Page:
Tourism in Egypt represents 11% of the country’s Gross Domestic Product (GDP) and employs 12% of the total Egyptian workforce (Dinar Standard). Since the recent political crisis, foreign governments have declared Egypt unsafe for travellers and nearly one million tourists have abandoned Egypt as a popular tourist destination, costing the country in excess of AU $1 billion in total lost revenue. Egypt’s Red Sea Riviera has also been affected, beaches are deserted and resorts are quiet with staff cuts of up to 50% (Blomfield, 2011). As we have seen in politically chaotic Israel in recent times, when a country relies heavily on tourism, decreases such as these can have profound impact on the country’s economy and create extremely challenging conditions for any improvement.

1.2 Local Property Market

Although the tourism industry has taken a huge hit by the crisis, there is an opportunity for foreign investors to invest in the property market where real estate in popular resorts such as Sharm el Sheikh can be purchased at reduced costs. According to a report from Jones Lang LaSalle, a global commercial real estate firm, the long-term outlook for the Egyptian property market remains positive, creating opportunity for long-sighted investors (International Business Times, 2011).

1.3 Automotive Industry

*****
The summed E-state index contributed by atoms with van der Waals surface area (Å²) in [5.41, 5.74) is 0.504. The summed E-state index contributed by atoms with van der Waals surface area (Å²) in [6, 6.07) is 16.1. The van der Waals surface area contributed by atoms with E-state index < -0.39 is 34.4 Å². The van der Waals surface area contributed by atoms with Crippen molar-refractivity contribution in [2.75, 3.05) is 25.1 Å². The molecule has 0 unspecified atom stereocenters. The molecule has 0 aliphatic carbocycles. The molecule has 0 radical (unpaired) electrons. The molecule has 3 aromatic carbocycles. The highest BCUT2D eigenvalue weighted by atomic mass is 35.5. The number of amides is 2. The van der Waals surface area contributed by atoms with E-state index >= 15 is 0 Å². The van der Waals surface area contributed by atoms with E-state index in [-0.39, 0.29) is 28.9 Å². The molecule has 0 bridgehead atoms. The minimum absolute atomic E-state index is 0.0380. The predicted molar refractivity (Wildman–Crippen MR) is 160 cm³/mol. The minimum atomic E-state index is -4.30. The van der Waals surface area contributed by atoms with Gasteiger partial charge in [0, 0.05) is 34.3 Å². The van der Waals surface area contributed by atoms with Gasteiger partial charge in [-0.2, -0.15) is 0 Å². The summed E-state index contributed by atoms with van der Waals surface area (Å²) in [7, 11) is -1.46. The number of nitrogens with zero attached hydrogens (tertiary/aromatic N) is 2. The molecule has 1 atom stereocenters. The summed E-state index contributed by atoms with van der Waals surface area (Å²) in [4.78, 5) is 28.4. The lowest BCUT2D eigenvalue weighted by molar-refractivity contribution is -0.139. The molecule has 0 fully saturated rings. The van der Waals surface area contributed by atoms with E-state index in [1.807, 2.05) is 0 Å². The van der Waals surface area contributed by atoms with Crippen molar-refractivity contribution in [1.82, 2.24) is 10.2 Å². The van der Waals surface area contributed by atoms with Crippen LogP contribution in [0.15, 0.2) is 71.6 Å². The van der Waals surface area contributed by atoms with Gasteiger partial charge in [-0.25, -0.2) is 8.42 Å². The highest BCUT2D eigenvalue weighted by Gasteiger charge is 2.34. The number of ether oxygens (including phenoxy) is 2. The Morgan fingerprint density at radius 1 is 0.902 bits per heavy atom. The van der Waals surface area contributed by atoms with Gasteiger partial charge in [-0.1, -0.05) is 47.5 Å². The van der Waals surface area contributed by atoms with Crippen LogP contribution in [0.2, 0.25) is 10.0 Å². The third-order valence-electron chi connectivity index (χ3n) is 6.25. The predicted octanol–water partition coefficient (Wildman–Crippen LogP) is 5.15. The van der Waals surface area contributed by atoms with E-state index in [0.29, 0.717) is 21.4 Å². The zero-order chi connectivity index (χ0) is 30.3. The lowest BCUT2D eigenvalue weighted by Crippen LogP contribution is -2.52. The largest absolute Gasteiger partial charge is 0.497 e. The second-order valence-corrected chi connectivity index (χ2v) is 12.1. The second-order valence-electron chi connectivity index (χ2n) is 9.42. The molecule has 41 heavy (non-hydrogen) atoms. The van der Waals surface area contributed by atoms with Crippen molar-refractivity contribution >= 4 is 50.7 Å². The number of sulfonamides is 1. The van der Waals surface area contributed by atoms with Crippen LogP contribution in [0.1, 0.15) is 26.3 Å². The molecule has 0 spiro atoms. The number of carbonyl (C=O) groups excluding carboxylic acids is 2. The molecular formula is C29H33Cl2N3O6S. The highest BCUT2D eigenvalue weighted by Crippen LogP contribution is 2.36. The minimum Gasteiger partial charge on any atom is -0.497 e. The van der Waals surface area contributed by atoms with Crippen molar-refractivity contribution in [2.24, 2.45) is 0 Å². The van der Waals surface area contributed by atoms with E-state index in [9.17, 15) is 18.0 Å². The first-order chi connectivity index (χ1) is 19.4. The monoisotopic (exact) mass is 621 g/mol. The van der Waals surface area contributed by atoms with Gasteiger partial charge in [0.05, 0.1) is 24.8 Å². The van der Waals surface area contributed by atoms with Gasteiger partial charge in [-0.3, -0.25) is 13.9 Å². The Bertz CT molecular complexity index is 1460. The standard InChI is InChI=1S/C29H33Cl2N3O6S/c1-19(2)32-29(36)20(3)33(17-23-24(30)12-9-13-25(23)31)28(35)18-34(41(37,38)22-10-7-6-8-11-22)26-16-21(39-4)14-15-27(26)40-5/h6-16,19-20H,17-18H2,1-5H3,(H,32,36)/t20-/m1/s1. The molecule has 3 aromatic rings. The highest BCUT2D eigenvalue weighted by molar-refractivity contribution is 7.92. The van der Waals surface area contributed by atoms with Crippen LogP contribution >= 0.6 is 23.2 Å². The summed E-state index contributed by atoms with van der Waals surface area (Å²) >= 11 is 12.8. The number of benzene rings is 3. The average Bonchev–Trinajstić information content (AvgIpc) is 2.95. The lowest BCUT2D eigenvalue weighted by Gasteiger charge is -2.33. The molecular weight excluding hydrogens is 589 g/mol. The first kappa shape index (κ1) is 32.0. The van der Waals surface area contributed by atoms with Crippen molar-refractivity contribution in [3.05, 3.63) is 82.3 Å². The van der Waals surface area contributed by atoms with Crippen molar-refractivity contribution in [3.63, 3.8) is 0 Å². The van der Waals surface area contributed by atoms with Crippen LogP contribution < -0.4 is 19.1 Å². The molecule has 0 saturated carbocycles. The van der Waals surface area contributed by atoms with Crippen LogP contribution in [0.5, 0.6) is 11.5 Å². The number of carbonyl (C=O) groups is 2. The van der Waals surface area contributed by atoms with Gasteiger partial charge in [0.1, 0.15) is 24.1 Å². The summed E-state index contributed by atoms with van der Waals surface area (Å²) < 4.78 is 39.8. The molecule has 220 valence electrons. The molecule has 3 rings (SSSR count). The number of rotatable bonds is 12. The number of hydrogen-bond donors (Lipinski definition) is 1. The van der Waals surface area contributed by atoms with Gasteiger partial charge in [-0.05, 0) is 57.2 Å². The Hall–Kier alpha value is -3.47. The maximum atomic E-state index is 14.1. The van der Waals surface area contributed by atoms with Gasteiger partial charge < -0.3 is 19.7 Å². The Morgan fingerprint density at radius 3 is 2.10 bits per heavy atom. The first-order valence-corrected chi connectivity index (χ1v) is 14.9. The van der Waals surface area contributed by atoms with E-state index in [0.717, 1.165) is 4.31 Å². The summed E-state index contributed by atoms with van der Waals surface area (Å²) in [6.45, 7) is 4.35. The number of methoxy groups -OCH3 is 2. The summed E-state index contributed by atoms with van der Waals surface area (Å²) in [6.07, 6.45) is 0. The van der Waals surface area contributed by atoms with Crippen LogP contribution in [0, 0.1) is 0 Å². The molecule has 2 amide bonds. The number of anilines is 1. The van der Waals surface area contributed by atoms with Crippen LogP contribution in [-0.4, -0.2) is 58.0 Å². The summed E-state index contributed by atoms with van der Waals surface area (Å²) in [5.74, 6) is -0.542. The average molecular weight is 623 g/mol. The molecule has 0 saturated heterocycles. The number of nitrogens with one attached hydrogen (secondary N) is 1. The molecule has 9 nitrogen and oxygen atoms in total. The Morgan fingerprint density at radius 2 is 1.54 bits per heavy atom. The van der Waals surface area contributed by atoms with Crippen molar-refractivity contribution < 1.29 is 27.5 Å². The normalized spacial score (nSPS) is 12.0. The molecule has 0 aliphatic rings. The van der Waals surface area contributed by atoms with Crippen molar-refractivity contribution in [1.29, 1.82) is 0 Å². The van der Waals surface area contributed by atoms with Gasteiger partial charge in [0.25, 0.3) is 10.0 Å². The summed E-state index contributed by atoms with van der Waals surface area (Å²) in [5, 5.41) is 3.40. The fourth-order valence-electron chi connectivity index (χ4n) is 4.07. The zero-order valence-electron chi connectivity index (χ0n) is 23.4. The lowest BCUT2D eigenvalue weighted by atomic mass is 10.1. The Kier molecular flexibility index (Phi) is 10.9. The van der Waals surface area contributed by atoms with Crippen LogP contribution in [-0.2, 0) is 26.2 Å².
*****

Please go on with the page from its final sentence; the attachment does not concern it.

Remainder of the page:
GB Auto, Egypt’s largest listed automobile assembler, had an income dive of 88.8% (Jones, 2011) following protests. Operations were shut down during the protests, however the company did not experience any harm to staff or distribution. GB Auto has resumed business operations and remains confident that the Egyptian economy and the automotive market are free from risk in the long-term. GK Auto in Iraq which represents about 30% of the auto group’s revenue (Jones, 2011) was not impacted by the political protests in Egypt and continued trading as normal. The automotive industry remains quite confident of its future in Egypt.

1.4 Banking and Local Business

Egyptian banks also closed their doors across the country for an entire week. The Egyptian people were not able to withdraw money and were left with little or no funds to live on. Letters of Credit for international businesses were difficult to obtain and the import /export industry was also negatively affected.